Music for our Days: Belgian upcoming composer Dimitri Arnauts presents ‘A Soul of Light’

Music for our Days: Belgian upcoming composer Dimitri Arnauts presents ‘A Soul of Light’

Tell us about yourself and your music

I started writing music when I was about 22 years old, after having stopped my engineering and architecture studies at university in Leuven (Flanders, Belgium). – in the hope to steer me away from the dry world of numbers and calculations. I hoped to realize an old dream that seemed impossible and out of reach to me when I was a teenager: becoming a musician and a composer.

I had been studying violin at one of the Belgian capitals’ academies of music and was a keen choral singer in the school choir, and later in some baroque vocal ensembles in Brussels.

One day, the university choir where I was singing decided to study the Mass in B Minor of Johann Sebastian Bach. I had already encountered this masterpiece of Western Music when I was about 13 years old, secretly and nightly listening to it during hours under my bed blankets – during whole nights where I was supposed to be sleeping for the next school day…

This musical confrontation decided me later when I was 22 as said, to tackle, in a self-taught and practice-oriented manner, on the endeavor to become a writer of music. From then on, I wrote several hundreds of works of various sizes, always using computer and mouse instead of pen and paper: mainly cantatas, psalms, oratorios, concertos, symphonies and symphonic poems, solo works, art songs, and vocal improvisations…

I humbly believe that my experience is proof that the usual academic path towards composition ability (a Master in Composition) is not necessarily the only way to enable you to express yourself well in music writing, to convey and express emotions, and to invite your audience to a higher level of existence an aesthetic experience.
As an autodidact, I always feel free to follow the paths of my heart, both in the external aesthetics of my music as in the emotion and message it aims to convey. I have nothing in sight but the elevation of our spirits, the delight of our souls, and the enchantment of our hearts!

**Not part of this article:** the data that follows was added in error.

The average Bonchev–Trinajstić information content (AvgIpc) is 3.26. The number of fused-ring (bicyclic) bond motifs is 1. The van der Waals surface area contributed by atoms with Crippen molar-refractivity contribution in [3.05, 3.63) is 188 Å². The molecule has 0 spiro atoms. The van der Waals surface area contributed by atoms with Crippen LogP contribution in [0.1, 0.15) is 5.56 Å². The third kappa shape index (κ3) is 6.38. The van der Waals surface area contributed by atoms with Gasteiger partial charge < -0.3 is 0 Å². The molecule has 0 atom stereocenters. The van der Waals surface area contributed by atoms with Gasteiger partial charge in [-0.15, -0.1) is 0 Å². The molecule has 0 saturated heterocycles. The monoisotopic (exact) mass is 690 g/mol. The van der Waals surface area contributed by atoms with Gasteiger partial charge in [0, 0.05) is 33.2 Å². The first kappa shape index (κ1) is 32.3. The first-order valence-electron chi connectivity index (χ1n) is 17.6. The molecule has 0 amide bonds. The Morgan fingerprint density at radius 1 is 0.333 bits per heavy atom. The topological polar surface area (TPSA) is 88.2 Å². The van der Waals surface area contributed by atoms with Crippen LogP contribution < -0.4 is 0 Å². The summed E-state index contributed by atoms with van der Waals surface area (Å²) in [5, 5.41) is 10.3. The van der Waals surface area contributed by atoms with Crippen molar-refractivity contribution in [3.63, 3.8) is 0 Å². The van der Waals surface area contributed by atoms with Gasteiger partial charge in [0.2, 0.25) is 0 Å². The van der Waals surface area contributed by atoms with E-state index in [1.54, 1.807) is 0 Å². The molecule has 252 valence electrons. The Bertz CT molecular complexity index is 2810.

To attain this goal, I established from the foundations of, my musical art on the Western tradition of tonal harmony, euphony, complex polyphony, fugue, and counterpoint. I follow up until today only the voice of my heart, the means and visions of my intuition and inspiration, the desire of my soul…

Musically, I humbly and gladly admit to being a modest and indebted disciple of the great Johann Sebastian Bach, as I had the privilege to be deeply moved, formed, and inspired by his oeuvre – through a year-long vocal practice of his Cantatas, Passions, Oratorios as a tenor chorister.

Talk to us more about your latest release

I had started that long-expected full-time composer career in 2018 – quitting my day job as a web designer and diving into the open sea of the Art World.

When the COVID-19 pandemic hit the world in early March of 2020 – I had my whole first season as a professional composer erased by the international isolation and quarantine measures: about 5 symphonic commissions were postponed or canceled…

So I moved towards contacting, from home, various international vocal and instrumental artists and proposing to produce new music in a remote COVID-proof way, using our own home-studios to record art songs for voice and orchestra, featured in conceptual video trailers. One of these artists was the Angola lyrical tenor Nelson Ebo.